The Beautiful South


Sir Stewart Bovell Park, Busselton
Friday, January 3-Saturday, January 4, 2014

The annual New Year pilgrimage to Busselton was on again, with Southbound 2014 celebrating the 10th Anniversary of the camping music festival.

It’s been through some logistical changes and settled on a winning recipe that seems to have secured its place in the volatile festival market. It’s just a great festival, that doesn’t complicate things. With only two main stages in close proximity, the clashes are minimal and it’s easy to get around.

Being down south, and one of the only multi-day camping festivals in WA, Southbound attracts a certain type of punter. Music lovers, those up for an adventure and a good time. And the 12,000-odd folks in attendance were a top bunch that made for a truly great vibe. Everything seemed to align this year to deliver one of the best Southbounds in recent times. It was a solid and diverse lineup, with some singular performances and a few special moments.

Rising star Chet Faker played a great Friday arvo set that got things underway, but things really move up a notch when UK beats outfit Bonobo took to the stage and blew everyone away. Kicking off with Cirrus, the bass drop had everyone moving.

Simon Green is the main man behind the name, having created five albums of lush, layered, organic yet electronic grooves. Live, Bonobo are a full band featuring keyboards, sax/flute, guitar, drums, as well as Green on ‘bass and buttons’. Current vocalist, the striking Szjerdene, stepped up to the mic to perform Towers and Stay The Same, while Chet Faker made a surprise return to the stage to sing on First Fires.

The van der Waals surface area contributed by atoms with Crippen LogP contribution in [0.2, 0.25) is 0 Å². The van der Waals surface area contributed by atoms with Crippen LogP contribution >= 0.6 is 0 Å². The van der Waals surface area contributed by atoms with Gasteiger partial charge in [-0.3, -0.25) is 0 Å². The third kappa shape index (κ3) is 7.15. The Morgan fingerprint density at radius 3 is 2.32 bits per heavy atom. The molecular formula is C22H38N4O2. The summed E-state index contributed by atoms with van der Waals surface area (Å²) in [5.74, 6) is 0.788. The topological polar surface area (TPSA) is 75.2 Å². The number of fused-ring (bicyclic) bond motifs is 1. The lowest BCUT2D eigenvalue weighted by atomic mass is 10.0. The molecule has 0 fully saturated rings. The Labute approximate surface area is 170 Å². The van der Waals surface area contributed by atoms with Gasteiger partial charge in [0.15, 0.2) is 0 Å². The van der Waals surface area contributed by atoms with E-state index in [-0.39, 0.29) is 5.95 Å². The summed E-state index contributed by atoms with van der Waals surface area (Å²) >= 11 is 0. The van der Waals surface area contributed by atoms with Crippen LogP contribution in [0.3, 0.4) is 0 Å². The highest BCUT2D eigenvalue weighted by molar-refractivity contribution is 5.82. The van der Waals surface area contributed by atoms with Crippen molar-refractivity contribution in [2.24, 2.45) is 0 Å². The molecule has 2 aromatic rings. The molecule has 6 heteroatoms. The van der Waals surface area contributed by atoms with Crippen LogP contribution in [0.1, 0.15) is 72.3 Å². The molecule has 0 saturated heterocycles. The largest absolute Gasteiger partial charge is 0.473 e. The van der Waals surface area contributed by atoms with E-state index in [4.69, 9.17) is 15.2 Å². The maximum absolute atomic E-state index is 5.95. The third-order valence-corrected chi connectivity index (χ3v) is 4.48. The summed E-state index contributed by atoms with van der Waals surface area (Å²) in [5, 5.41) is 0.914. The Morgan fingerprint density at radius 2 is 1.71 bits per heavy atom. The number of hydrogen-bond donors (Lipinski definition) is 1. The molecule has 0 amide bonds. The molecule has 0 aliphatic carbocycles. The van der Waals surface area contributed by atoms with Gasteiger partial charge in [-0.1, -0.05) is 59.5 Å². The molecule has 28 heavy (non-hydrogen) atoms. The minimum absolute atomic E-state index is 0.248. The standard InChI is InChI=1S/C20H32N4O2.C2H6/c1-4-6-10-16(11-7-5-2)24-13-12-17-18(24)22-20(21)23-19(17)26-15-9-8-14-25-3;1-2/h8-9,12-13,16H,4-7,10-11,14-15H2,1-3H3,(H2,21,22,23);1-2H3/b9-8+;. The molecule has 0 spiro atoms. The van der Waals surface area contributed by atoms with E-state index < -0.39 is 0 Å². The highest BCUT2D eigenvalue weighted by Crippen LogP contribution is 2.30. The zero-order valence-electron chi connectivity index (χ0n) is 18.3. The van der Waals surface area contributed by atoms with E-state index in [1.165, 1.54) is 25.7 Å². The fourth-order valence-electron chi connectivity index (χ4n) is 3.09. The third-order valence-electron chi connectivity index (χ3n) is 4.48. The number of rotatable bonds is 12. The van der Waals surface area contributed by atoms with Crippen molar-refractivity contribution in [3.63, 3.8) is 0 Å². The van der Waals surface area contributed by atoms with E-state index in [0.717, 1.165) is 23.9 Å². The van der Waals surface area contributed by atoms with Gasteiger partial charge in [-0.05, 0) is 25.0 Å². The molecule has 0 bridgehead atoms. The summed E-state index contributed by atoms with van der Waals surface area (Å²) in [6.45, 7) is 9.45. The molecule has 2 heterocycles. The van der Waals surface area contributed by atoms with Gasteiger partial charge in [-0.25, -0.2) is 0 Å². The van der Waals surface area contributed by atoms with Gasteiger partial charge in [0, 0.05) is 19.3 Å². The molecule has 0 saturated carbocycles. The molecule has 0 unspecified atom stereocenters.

Legendary UK guitarist Johnny Marr of The Smiths put on an energetic show with as much bravado as a man half his age. He featured some tunes from his debut solo album of last year including the cracking Upstarts, but it was his old band’s tunes that really set the crowd alight.

There Is A Light That Never Goes Out had the crowd singing along. He covered Sonny Curtis’ I Fought The Law, and Electronic’s Getting Away With It – before ending on How Soon Is Now? Just brilliant.

As darkness fell, Grizzly Bear’s beautiful stage setup accompanied their unique brand of underwater indie with shimmering vocal harmonies best exemplified on Two Weeks and While You Wait For The Others.
The Roots came and conquered. A truly incredible live act of virtuoso musicians, they put on a real show. As anyone who’s seen them before knows – they’re not the sort of band to get up and play song after song.
They just jam. And it’s a joy to witness. With ?uestlove keeping the beat throughout and one of the best rappers in the game in Black Thought, the rest of the band take turns in the spotlight. Bass, keyboards, the amazing Captain Kirk on guitar, and sousaphonist Tuba Gooding Jr. What’s even more incredible is how they never miss a beat during their synchronised dance moves.

You Got Me was a highlight, before a mega-medley that blended together tracks including Sweet Child O’ Mine, Jungle Boogie and Move On Up.

Vampire Weekend have reached headliner status now and seemed comfortable with their position closing off the Friday night festivities (apart from a rather unfortunate salutation error, “Hello Bunbury!”). While the preppy boys might lack something in terms of stadium rock anthems, their infectious, upbeat melodies had the crowd bopping and singing along.

With three albums under the belt, it was a solid set, kicking off with new single Diane Young, they charged through the hits – Unbelievers, Horchata, Cousins, A-Punk and the one, two academic punch of Campus and Oxford Comma, before finishing with an encore of Walcott.


Saturday saw a more weary looking crowd return. Early on Beyonce’s little sister Solange brought some smooth R&B sounds to the main stage. Meanwhile over in the big top comedian Dave Callan was performing his hilarious parody of Single Ladies.